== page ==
[plt-scheme] Re: Computers considered harmful

From: Benjamin L.Russell (DekuDekuplex at Yahoo.com)
Date: Mon May 11 02:44:35 EDT 2009

On Wed, 6 May 2009 19:17:13 -0400, Marco Morazan
<morazanm at gmail.com> wrote:

>> i'll be contrary and say that i think having somebody learn
>> programming through spreadsheets is actually something of a nice idea.
>> i mean, if the spreadsheet thing really is motivation for them. sorta
>> like if somebody learns to write code initially because they like
>> modding video games. sure, their code might suck at first, but heck
>> whose doesn't?
>Is it possible for somebody to learn bad programming habits from
>programming spreadsheets?
>Is it important for the programming techniques someone learns to scale
>well and transmit to other domains in order to solve larger or
>different problems?
>I am sure somebody can learn to put a screw in a hole using a hammer,
>but would it not be better to listen to a mentor and use a
>> the problem is that educational facilities often don't give a rat's
>> ass about what could possibly really motivate each individual
>Really? I am not a member of the PLT team, but I feel your comment is
>out of line. It is precisely, because so many gainfully employed at
>"education facilities" that environments like PLT Scheme exist. I am
>rather sure these folks do care about motivating individuals as many
>others on this list.

Whether a particular professor cares about teaching probably depends
on the professor.

There was one professor (then Chairman of the Department of Computer
Science at my college (not affiliated with the PLT Group), back in
fall of 1990) who once told a student in his course, Introduction to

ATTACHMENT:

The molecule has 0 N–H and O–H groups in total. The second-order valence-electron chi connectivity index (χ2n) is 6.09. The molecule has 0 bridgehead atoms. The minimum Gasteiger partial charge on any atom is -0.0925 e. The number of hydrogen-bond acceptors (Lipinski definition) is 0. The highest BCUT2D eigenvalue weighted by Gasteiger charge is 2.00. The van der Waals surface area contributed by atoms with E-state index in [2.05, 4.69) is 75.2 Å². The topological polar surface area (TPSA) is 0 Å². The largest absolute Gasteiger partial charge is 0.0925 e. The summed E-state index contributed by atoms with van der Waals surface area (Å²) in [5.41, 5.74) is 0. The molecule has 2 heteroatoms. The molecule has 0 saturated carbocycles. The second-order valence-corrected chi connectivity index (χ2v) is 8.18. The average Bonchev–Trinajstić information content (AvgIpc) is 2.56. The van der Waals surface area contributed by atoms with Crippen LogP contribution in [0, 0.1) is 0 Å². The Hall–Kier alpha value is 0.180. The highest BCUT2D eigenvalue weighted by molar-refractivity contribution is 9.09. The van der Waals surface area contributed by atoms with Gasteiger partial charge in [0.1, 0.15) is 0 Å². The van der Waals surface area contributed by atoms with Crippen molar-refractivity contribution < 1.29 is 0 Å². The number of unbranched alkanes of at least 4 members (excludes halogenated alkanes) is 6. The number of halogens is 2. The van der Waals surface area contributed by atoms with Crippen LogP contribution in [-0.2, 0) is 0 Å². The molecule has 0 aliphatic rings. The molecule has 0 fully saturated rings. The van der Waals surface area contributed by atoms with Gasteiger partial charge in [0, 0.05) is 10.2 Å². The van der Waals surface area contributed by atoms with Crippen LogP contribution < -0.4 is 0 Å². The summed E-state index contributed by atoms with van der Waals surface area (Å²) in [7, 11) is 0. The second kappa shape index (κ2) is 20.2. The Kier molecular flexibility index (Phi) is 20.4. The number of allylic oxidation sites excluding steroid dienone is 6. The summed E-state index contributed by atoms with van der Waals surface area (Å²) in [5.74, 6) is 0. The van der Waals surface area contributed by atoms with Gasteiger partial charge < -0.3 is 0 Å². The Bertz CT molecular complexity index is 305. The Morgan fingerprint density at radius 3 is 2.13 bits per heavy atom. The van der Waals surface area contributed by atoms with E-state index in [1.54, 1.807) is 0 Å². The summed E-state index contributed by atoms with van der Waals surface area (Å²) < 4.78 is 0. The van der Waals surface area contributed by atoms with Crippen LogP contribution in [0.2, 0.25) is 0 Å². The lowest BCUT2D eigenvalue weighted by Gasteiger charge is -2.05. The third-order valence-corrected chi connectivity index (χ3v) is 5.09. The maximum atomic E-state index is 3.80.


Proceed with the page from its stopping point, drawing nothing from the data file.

Computer Science (for majors), when this student had difficulty in
understanding his explanation of a concept, that the student "wasn't
cut out for computer science"--hardly a motivating remark.

This student felt very offended at this professor's comment, and then
took it upon himself to prove this professor wrong.  As a result, this
student then spent the next three and a half years (including one year
of leave of absence) studying discrete mathematics to major in
computer science.  Eventually, he graduated.

At the graduation party for computer science majors for students of
his year, he confronted the same professor and asked him what he
thought of his achievement.  The professor replied, "Well, since you
[had] kept at it, I thought you'd eventually get there."

Incidentally, the above-mentioned student once accidentally glimpsed a
note that this professor had written to himself wondering how to teach
garbage collection because it was so "boring" a topic, and overheard
comments from other students that this professor had a reputation for
"hating teaching introduction to computer science."  To this student,
it seemed as if this professor cared more about research than

Not all professors are like this.  There was one other professor in
the same department who actually won an award for teaching the same
course.  But it really seems to depend on the professor.  The reality
is that most professors get paid to do research, not to teach, even
though there are some professors who genuinely care about the quality
of teaching.

-- Benjamin L. Russell
Benjamin L. Russell  /   DekuDekuplex at Yahoo dot com
Translator/Interpreter / Mobile:  +011 81 80-3603-6725
"Furuike ya, kawazu tobikomu mizu no oto." 
-- Matsuo Basho^ 

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